“As for man, his days are as grass: as a flower of the field, so he flourisheth.” Psalm 103:15

There’s no avoiding it; pain hurts. Pain reminds us that we once experienced something we do not want to experience again.

While we do not seek out pain, we also can’t hide from it. We live for the beautiful, graceful moments; we live to enjoy relationships and experiences. But we do so with the understanding that pain may be right around the corner, and that when it strikes, we can’t let it define us. Instead, we can learn from the painful experience and what it brings to our lives: mainly, deep resiliency and character.

But how do we get through the pain in a productive way?

Often when we experience a painful situation, we simply withdraw. We cry out in frustration and try to pull away. Just as a child that touches a hot stove, we too recoil, often choosing to distance ourselves from anything that could cause us hurt again. One natural reaction is to prevent similar exposure in the future – never help another person, never give another raise, never again promote someone else’s interests above our own.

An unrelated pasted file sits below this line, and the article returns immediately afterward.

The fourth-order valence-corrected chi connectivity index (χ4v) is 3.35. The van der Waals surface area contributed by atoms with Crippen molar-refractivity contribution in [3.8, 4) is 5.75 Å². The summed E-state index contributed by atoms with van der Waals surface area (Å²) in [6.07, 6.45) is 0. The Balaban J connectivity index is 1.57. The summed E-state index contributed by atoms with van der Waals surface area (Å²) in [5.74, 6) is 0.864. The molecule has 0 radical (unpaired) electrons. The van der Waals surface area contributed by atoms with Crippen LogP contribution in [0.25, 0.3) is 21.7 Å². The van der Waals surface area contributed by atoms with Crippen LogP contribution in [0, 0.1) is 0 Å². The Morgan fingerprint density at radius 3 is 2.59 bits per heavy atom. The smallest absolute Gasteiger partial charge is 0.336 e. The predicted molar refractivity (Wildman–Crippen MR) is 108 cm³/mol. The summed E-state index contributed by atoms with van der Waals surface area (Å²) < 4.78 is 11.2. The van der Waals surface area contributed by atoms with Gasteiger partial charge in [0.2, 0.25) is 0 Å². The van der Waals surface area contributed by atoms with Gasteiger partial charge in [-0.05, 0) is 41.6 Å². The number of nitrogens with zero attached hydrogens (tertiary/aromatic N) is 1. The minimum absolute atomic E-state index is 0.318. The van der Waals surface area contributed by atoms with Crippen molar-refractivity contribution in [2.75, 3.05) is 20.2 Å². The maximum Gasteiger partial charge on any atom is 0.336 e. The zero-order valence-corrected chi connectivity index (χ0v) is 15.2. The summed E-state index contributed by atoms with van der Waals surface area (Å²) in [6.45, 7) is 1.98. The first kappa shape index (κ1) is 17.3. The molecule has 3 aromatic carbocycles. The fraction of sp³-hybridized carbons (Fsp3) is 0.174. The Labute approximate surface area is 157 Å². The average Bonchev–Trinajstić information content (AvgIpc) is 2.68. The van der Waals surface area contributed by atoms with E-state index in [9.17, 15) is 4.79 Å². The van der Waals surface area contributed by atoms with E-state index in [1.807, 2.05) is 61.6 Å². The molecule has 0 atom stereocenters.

Some experiences in our lives are like that hot stove. A situation heats up, we get a little too close, and the pain is inevitable. However, the way in which we dress the wound and handle the pain is our choice. We can wither like grass or we can bloom like a wildflower – it’s up to you. I suggest beginning by trying to answer the simple question, “What can I learn from this situation?”

What I’ve learned through my experience is that pain isn’t forever – eventually the pain itself recedes, and it’s only the lessons that remain. Maybe a loving friend takes your hand and wipes away your tears, or you find your own way through and begin to breathe again. Whatever it is that helps get you there, you ultimately find yourself in a space and time in which the healing can begin. You’ve pushed through the fear (pain), and in its aftermath, you begin to grow strong and anew – experiencing the resiliency that allows you to form an action plan for the next go-around.

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